Autism Acceptance Month – Sensory Life

A dragon in the shape of an infinity symbol that is rainbow coloured like the neurodiversity symbol

The artist for the above image is @Kayas_Kosmos!

I am actually pretty exhausted. The worst sensory issue I have is that my skin tingles a lot. I can feel my teeth at all times since burnout… but I wanted to talk about hyperacusis – my sensitivity to sound. This is a Twitter thread that I have unrolled as a bit of a hacky way to talk about sensory life – I actually nearly forgot I needed to do this today – guess I used a knife or two yesterday instead of spoons when I wrote two blog posts.


My musing about the sense of hearing. I have hyperacusis (high sensitivity to sound). It’s adaptive. Very highly adaptive. After constant interoception about this over a number of days/weeks and retrieving a lot of memories I have a few things I think are true.

  1. If there’s no noise – my mind will generate noise in high pitched frequencies (tinnitus) – this is always actually here though even at other times, I am just distracted from it.
  2. High frequencies are the biggest issue for me – anything in the upper end of treble range can interrupt thought. I think the closer it is to the tinnitus range that I always hear the more distracting it is, and the worse the interruption.
  3. Environmental noise is the biggest moderator of the level of my hyperacusis – I can use a massive combination of white noise effects to drown out any distraction from noise – but I have to filter the treble range out. I do this with MyNoise.
  4. My hyperacusis is worse at night than during the day – this could be easily explained by the relative level of noise where I live – insects are far less frequently around me at night – there is little environmental noise as it’s night.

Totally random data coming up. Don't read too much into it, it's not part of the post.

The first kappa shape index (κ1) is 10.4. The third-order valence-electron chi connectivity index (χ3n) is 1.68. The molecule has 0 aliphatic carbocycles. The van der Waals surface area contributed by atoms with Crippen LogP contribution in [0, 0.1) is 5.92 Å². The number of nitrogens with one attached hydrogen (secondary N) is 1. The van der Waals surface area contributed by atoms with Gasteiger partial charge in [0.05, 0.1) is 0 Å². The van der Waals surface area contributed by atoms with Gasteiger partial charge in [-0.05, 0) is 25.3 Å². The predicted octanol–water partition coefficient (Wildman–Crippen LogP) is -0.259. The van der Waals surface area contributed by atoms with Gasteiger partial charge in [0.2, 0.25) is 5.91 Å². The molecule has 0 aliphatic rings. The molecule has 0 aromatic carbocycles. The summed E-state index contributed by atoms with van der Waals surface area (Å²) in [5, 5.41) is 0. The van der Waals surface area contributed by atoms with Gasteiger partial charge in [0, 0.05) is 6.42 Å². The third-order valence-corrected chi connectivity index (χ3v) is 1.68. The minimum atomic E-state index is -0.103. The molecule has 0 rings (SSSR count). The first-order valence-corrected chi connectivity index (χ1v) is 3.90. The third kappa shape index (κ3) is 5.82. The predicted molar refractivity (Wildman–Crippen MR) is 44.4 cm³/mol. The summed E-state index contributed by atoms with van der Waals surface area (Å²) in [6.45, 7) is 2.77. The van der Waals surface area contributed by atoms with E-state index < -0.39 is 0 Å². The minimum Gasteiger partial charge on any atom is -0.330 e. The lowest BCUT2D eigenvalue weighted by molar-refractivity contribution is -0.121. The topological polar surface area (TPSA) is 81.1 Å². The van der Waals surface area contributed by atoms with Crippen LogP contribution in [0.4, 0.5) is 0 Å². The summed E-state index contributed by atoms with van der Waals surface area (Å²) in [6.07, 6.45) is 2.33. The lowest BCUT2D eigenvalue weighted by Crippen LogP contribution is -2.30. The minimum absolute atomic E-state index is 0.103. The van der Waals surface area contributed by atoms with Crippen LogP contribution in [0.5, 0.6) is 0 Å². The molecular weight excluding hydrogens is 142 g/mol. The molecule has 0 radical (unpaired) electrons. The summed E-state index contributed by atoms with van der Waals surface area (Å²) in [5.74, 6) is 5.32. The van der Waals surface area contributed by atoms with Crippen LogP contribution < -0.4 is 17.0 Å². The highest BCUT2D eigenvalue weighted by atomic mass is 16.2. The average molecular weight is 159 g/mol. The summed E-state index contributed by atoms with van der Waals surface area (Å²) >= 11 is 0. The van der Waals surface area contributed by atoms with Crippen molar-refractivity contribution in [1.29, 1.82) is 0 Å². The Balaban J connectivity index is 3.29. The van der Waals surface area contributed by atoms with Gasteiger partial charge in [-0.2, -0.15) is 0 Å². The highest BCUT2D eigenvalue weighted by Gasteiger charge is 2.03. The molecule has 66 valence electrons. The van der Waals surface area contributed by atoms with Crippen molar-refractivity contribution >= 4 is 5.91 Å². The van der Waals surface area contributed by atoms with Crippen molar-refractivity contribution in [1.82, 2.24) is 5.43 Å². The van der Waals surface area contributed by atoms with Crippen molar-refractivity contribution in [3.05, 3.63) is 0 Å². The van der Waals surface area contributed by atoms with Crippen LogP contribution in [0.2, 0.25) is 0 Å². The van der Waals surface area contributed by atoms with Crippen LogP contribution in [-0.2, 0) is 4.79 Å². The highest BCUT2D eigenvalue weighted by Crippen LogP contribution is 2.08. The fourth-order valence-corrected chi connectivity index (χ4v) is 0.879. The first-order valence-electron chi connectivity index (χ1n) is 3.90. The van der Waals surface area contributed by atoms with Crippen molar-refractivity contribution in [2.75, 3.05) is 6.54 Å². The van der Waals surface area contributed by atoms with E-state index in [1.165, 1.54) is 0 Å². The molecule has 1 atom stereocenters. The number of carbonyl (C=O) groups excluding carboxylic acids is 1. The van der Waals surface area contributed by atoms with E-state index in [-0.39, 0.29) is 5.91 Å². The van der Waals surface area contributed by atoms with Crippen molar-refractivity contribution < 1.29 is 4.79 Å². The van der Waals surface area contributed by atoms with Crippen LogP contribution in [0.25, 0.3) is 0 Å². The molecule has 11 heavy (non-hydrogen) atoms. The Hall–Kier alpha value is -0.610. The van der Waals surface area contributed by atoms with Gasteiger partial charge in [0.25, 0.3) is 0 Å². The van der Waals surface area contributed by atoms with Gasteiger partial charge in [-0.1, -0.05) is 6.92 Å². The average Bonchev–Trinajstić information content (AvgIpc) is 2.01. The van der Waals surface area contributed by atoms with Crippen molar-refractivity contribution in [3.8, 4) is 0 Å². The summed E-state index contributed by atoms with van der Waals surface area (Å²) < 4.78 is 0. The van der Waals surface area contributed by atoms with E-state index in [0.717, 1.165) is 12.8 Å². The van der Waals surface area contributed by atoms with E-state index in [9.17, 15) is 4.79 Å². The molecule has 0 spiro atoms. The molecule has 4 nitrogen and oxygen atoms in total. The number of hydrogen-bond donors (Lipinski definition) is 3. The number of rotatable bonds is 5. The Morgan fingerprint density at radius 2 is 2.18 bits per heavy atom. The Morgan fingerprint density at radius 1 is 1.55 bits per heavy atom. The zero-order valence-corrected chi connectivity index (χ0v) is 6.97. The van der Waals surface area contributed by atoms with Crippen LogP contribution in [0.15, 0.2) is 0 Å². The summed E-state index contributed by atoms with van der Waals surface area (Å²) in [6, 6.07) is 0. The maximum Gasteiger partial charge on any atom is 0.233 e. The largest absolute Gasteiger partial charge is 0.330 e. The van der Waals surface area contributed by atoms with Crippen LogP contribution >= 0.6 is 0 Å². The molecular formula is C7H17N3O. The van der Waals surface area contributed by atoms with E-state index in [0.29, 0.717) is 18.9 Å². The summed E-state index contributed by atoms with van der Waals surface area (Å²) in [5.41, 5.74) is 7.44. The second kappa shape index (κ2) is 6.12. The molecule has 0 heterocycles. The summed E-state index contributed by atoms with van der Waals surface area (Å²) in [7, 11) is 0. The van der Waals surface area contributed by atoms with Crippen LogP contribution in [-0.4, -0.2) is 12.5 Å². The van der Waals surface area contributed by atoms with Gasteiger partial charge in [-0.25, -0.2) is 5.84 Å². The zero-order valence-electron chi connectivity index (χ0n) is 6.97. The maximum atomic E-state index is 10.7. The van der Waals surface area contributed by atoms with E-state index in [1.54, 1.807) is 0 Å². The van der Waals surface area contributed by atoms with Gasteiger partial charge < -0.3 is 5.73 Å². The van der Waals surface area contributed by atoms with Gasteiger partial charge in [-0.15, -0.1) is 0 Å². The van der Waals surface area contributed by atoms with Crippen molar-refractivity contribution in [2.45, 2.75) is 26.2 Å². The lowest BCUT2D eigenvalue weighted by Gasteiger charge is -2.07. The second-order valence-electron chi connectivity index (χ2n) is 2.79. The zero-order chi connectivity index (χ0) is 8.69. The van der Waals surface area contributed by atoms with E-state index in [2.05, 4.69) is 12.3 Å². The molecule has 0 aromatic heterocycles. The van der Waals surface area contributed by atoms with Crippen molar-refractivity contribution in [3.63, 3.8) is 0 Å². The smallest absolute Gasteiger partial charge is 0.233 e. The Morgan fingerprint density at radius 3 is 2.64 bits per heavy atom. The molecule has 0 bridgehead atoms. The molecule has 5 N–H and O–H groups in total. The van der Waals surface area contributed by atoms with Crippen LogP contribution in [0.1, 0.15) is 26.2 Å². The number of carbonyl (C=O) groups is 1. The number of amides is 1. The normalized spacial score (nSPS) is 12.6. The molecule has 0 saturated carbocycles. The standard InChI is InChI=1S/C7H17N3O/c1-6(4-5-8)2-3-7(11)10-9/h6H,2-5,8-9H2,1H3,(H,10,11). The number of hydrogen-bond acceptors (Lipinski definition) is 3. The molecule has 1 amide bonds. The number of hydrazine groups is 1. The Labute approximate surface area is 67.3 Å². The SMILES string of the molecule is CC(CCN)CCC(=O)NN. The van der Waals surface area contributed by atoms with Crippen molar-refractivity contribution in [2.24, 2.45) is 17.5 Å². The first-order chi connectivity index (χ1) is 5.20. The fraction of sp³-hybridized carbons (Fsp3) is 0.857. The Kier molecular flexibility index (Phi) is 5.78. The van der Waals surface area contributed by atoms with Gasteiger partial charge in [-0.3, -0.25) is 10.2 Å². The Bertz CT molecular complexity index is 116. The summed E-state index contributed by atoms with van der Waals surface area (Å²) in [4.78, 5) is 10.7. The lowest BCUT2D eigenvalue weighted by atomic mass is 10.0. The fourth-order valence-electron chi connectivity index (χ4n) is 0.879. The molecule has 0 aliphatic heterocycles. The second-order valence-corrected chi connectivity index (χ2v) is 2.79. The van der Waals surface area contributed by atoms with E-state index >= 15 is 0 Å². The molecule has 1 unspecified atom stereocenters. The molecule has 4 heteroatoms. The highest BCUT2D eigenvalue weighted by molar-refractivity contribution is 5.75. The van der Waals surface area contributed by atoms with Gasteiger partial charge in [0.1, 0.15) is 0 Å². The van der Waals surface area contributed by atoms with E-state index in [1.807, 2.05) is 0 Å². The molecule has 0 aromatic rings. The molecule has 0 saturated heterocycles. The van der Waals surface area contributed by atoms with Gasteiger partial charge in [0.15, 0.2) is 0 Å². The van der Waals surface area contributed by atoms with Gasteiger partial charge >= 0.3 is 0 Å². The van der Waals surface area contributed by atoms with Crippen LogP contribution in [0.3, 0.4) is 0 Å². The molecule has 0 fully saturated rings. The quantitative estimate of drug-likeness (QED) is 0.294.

5. I can’t hear the TV unless at extreme volumes with environmental noise that might not seem that distracting to other people, but the relative distance to the noise doesn’t seem to be an issue – it’s like attenuation of sound doesn’t occur almost.
  6. The volume at which other people listen to things is often unbearable to me – I don’t understand people who put their music over like 1/4 volume. I used to go clubbing and spend most of the time outside… because it was “too much”… I know why now.
  7. This makes social situations incredibly hard for me because of the lack of attenuation compared to other people – it means that audio data is as loud to me from tables away as it is for people close to me. I can filter this effect but not well.
  8. Alcohol somehow dampens this effect, or at least gives me the perception that this effect is not occurring, but instead I am tunnel visioned into whatever I am trying to listen to – I think cannabis might do this too.
  9. On top of this it causes me stress – every sound is a potential stressor, if anything is in a range or loudness that I can’t stand it causes misophonia (a form of synaesthesia tied to irrational emotion). I think this is one of my main reasons for being drained always.
  10. Noise cancelling headphones are an accessibility aid just to deal with the world for me… I still have to deal with bright light as a I have glasses and cannot afford to dampen light as it’s too expensive. So I have constant stress just existing… Good times.
  11. Which leads me to this question… Is hyperacusis just hypervigilance permanently to sound? Is this an adaptation to something? Was this a needed skill? Combined with ADHD I can go without sleep, and I can scan and identify really fast… I would have been a good ‘guard’.

Daily blog challenge

I will be writing every day on Autism for April using this list of prompts:

Alt-Text Format with links to other blogs – Autism Acceptance Month – 30 Days of Acceptance and appreciation:

Published by roryreckons

I am an ADHD/Autism Coach as well as ADHD/Autism/OCD/CPTSD advocate and independent ADHD/Autism researcher. I am an ADHD/Autism Coach who trained through the ADD Coaching Academy. I write mainly about ADHD/Autism/OCD/Mental health issues, but will also discuss morality, abolition, and current affairs occasionally.

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